Integrated vehicle-based safety systems heavy-truck field operational test methodology and results report
Authors: James R. Sayer, Dillon S. Funkhouser, Shan Bao, Scott E. Bogard, David J. LeBlanc, Adam D. Blankespoor, Mary Lynn Buonarosa, Christopher B. Winkler.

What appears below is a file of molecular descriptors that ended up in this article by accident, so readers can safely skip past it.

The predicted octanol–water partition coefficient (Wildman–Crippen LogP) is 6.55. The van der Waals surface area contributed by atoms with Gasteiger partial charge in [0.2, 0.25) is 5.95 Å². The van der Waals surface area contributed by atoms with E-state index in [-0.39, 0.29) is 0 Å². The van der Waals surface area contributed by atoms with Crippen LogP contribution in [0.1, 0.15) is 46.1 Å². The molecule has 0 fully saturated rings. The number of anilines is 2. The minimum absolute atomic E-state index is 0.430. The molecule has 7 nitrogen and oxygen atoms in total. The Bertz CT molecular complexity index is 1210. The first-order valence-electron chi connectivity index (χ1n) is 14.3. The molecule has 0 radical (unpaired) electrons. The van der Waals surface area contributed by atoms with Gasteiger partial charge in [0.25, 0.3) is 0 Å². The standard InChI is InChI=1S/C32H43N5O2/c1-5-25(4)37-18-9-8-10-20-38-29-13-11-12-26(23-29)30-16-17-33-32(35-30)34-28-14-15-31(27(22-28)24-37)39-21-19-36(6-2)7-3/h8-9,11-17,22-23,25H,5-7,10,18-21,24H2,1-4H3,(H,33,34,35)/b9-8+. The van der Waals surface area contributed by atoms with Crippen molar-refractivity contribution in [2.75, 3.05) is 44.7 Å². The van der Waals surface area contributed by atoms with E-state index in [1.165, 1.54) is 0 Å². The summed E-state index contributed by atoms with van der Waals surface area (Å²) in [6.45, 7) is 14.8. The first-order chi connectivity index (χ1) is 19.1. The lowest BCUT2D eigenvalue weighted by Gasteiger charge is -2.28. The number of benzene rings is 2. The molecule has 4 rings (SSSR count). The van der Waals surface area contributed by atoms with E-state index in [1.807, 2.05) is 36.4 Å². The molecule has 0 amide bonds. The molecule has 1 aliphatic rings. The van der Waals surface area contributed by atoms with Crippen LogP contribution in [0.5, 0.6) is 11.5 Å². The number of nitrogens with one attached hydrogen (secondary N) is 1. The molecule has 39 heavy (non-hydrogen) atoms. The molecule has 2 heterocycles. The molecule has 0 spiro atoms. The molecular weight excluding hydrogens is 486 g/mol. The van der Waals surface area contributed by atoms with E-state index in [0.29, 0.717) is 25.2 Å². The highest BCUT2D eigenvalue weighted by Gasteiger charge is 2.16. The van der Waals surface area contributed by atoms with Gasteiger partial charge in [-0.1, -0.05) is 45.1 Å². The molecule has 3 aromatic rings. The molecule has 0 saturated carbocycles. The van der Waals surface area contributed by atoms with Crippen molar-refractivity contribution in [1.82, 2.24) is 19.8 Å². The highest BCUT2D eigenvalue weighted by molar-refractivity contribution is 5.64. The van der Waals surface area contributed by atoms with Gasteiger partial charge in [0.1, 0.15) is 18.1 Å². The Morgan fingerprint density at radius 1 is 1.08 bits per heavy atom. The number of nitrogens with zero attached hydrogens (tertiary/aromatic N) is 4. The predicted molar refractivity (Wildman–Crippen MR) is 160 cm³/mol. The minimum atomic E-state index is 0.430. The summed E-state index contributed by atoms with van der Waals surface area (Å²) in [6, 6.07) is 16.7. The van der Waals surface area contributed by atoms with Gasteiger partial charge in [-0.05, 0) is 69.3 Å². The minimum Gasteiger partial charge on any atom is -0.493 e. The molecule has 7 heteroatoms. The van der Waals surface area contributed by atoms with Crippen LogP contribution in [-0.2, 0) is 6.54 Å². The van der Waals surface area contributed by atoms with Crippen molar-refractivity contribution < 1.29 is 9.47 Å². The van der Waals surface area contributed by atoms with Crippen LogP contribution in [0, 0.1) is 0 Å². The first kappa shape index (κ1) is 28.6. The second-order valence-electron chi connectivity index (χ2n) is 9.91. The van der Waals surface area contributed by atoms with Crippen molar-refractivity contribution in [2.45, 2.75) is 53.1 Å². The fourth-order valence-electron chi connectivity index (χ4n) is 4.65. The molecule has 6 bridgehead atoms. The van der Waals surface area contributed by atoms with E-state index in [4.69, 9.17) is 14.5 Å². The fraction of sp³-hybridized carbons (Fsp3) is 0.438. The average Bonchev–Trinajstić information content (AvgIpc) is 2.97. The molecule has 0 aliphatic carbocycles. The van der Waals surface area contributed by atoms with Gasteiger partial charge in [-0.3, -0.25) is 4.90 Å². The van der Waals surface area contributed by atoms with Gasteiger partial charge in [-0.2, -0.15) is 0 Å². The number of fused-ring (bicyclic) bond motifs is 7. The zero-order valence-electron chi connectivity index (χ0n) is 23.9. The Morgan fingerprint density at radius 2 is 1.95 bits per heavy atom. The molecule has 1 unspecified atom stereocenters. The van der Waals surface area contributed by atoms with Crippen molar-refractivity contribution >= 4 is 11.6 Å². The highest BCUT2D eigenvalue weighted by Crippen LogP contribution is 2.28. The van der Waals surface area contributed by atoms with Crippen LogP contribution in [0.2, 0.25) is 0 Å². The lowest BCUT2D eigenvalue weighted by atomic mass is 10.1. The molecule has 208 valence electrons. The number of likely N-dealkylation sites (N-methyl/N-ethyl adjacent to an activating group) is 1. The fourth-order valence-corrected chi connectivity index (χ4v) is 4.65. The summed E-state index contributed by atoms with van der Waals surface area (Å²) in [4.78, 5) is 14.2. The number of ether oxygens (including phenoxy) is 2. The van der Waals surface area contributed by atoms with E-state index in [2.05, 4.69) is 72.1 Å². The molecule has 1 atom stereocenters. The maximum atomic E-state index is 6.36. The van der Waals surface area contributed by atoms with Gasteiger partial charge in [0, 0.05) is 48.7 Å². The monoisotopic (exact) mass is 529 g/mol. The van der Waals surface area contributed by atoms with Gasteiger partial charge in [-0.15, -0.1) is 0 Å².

This document presents the methodology and results from the heavy-truck field operational test conducted as part of the Integrated Vehicle-Based Safety Systems program. These findings are the result of analyses performed by the University of Michigan Transportation Research Institute to examine the effect of a prototype integrated crash warning system on driving behavior and driver acceptance. The heavy-truck platform included three integrated crash-warning subsystems (forward crash, lateral drift, and lane-change/merge crash warnings) installed on a fleet of 10 Class 8 tractors and operated by18 commercial drivers for 10 months. Each truck was instrumented to capture detailed data on the driving environment, driver behavior, warning system activity, and vehicle kinematics. Data on driver acceptance was collected through a post-drive survey and debriefings. The results indicate that integrated crash warning systems not only offer benefits relative to improved driver performance (e.g., improved headway keeping), but that the majority of commercial drivers accepted the system and reported subjective benefits from the integrated system they used. Of the drivers who participated, 15 out of 18 stated that they preferred a truck with the integrated system, stating that they would also recommend that their company consider the purchase of vehicles with integrated safety systems installed. No negative behavioral adaptation effects from the drivers- 10-month use of the integrated system were observed.